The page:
In HealthSouth’s case, its auditor, Ernst & Young, contended it was duped by the company’s management, which presented it with fraudulent data. A number of investor groups, however, are still suing the accountants for failing to detect the scam.
Price Waterhouse has said it was unaware of Satyam’s inflated financial figures until Mr. Raju revealed them. Investigators are not so sure. Over the weekend, police arrested two Price Waterhouse accountants who oversaw the audit of Satyam’s books, charging them with criminal conspiracy and cheating.
Elaborate frauds like those at HealthSouth are extremely difficult for investors to detect simply by reading published financial statements. But when several accounting professors analyzed HealthSouth’s statements to the Securities and Exchange Commission after that scandal, they did find some irregularities — and some of these are present in Satyam’s S.E.C. filings, too. (Because its stock was listed on the New York Stock Exchange, as well as in India, Satyam had to file financial statements with the S.E.C.).
One is erratic fluctuations in the amount a company reserves for uncollectible credit sales. In 2005, according to Satyam’s S.E.C. filings, its revenue grew about 40 percent and its allowance for bad debts grew about 9 percent. The company reported similar numbers the next year. But in 2007, the company reported that revenue increased by a smaller amount — only 33 percent — and yet the company’s allowance for bad debt suddenly rose 19 percent. It leaped another 36 percent last year. The amount of bad debt the company actually wrote off annually varied wildly, but as with HealthSouth, it was always only a fraction of what the company had estimated.
Such data hints that at the very least Satyam’s management might have been massaging the company’s earnings to meet stock market expectations.
A footnote in Satyam’s 2007 and 2008 financial statements might have raised eyebrows too. It warned of an unquantified “increase in the collection period” for credit sales. The fraud at Peregrine began to unravel, in part, when the company, which had been booking fake credit sales, went to desperate lengths to conceal the growth in the amount of uncollectible revenue it was booking and the length of time customers were taking to pay.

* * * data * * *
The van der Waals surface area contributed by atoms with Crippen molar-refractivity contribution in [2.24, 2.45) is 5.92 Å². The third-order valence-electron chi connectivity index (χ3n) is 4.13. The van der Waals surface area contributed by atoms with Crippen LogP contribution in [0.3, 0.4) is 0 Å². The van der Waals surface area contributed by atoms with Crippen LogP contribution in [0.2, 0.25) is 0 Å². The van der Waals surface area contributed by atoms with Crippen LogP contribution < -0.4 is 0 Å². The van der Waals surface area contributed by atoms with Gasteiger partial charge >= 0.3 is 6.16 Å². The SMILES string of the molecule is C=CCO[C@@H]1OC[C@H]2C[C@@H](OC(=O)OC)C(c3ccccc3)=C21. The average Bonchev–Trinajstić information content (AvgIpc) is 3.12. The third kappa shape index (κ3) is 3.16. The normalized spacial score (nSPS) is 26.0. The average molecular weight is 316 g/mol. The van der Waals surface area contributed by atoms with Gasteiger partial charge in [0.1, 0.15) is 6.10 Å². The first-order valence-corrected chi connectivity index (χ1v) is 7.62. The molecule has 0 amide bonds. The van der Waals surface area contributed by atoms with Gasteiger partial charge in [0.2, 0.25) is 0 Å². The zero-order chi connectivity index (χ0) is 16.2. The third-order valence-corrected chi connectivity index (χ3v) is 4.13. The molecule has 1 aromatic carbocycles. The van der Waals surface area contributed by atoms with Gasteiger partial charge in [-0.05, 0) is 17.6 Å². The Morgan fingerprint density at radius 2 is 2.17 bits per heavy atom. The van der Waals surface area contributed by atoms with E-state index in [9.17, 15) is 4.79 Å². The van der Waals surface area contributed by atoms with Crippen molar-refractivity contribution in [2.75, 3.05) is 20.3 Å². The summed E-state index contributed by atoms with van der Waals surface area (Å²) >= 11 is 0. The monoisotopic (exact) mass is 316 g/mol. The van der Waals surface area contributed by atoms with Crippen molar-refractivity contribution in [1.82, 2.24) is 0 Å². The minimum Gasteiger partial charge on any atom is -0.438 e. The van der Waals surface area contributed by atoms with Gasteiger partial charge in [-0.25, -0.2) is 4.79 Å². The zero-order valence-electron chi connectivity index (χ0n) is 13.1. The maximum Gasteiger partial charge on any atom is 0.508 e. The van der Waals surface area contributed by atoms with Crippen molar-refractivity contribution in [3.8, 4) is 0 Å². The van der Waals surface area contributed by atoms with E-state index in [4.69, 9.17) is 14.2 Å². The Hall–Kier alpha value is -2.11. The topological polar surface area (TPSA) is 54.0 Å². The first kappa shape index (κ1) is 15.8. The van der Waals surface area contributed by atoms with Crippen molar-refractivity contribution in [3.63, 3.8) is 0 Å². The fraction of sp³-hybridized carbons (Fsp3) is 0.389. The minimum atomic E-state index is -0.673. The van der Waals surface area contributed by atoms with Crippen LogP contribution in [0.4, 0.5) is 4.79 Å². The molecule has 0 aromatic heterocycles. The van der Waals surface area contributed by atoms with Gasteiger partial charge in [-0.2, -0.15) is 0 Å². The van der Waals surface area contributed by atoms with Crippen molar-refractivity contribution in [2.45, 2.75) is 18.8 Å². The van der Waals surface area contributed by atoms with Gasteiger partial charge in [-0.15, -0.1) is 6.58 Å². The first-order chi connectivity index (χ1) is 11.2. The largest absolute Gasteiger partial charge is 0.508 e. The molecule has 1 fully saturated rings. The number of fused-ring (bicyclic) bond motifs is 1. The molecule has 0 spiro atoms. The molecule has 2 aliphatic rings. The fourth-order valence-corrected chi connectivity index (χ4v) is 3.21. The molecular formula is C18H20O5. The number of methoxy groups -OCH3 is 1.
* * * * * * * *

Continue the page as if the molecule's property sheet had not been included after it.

There are other oddities in Satyam’s books, like fluctuations in the amount of unbilled revenue the company recorded. Unbilled revenue is work done for a customer but not yet invoiced. Analysts who follow outsourcing companies like to see unbilled revenue because it represents future earnings. But there is little documentation associated with the number, so unbilled revenue is easy to fudge.
One of the central pieces of the Peregrine fraud was the sale of receivables, many of them fraudulent, to banks. This technique, sometimes called factoring, generated cash on the company’s books. But in Peregrine’s case, the company was selling receivables it knew to be fake, and it often promised the banks to which it was selling them that it would cover any nonpayment from its customers. This meant the money the company received should have been booked as a loan and not as operating cash.
Again, at Satyam there is some evidence that factoring may have been used to inflate sales and profits as well as generate cash. Mr. Raju has told investigators that he had secretly pledged Satyam’s receivables from January to March 2009 to raise $245 million, according to accounts in the Indian press.
In his resignation letter, Mr. Raju took pains to say that Satyam’s directors and senior executives had no knowledge of the fraud. But if there is a final lesson of the HealthSouth and Peregrine scandals, it is that such elaborate financial games are usually the work of a large conspiracy. The chief executive or even the chief financial officer rarely acts alone. At Peregrine, the government ultimately charged 18 people with involvement in the scam. At HealthSouth, more than 17 executives, including five former chief financial officers, pleaded guilty to fraud-related charges.
In what might be an instructive tale for Mr. Raju, who is as politically connected in his home state of Andhra Pradesh as Richard M. Scrushy, HealthSouth’s charismatic founder, was in his home state of Alabama, Mr. Scrushy fought the fraud charges and was ultimately acquitted by a jury in 2005. But a year later, he was found guilty of bribing Alabama’s governor for a seat on a state hospital board and was sentenced to nearly seven years in prison.
Heather Timmons contributed reporting.